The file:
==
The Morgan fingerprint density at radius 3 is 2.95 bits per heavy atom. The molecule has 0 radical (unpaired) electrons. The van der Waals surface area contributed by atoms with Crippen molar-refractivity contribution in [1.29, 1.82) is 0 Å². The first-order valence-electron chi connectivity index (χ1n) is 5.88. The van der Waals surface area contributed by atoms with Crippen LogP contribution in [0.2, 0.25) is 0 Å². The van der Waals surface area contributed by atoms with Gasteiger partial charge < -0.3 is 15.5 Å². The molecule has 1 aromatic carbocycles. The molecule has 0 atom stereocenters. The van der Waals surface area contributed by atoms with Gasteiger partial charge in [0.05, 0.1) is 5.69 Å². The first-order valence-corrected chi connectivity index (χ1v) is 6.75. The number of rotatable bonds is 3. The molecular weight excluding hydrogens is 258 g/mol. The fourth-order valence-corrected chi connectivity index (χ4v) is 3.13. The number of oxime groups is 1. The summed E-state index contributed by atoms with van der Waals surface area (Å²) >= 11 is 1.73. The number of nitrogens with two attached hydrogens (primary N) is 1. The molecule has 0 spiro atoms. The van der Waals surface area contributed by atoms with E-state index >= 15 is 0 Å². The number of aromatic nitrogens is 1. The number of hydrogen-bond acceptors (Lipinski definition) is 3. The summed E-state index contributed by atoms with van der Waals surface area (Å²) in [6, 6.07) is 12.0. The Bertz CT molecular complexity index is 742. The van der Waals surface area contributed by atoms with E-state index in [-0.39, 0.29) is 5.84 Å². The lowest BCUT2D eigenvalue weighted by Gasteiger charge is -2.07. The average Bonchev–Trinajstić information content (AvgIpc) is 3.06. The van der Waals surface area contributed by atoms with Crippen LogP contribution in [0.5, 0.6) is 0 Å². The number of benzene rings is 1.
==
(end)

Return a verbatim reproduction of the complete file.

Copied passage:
The Morgan fingerprint density at radius 3 is 2.95 bits per heavy atom. The molecule has 0 radical (unpaired) electrons. The van der Waals surface area contributed by atoms with Crippen molar-refractivity contribution in [1.29, 1.82) is 0 Å². The first-order valence-electron chi connectivity index (χ1n) is 5.88. The van der Waals surface area contributed by atoms with Crippen LogP contribution in [0.2, 0.25) is 0 Å². The van der Waals surface area contributed by atoms with Gasteiger partial charge < -0.3 is 15.5 Å². The molecule has 1 aromatic carbocycles. The molecule has 0 atom stereocenters. The van der Waals surface area contributed by atoms with Gasteiger partial charge in [0.05, 0.1) is 5.69 Å². The first-order valence-corrected chi connectivity index (χ1v) is 6.75. The number of rotatable bonds is 3. The molecular weight excluding hydrogens is 258 g/mol. The fourth-order valence-corrected chi connectivity index (χ4v) is 3.13. The number of oxime groups is 1. The summed E-state index contributed by atoms with van der Waals surface area (Å²) >= 11 is 1.73. The number of nitrogens with two attached hydrogens (primary N) is 1. The molecule has 0 spiro atoms. The van der Waals surface area contributed by atoms with E-state index >= 15 is 0 Å². The number of aromatic nitrogens is 1. The number of hydrogen-bond acceptors (Lipinski definition) is 3. The summed E-state index contributed by atoms with van der Waals surface area (Å²) in [6, 6.07) is 12.0. The Bertz CT molecular complexity index is 742. The van der Waals surface area contributed by atoms with E-state index in [-0.39, 0.29) is 5.84 Å². The lowest BCUT2D eigenvalue weighted by Gasteiger charge is -2.07. The average Bonchev–Trinajstić information content (AvgIpc) is 3.06. The van der Waals surface area contributed by atoms with Crippen LogP contribution in [0.5, 0.6) is 0 Å². The number of benzene rings is 1.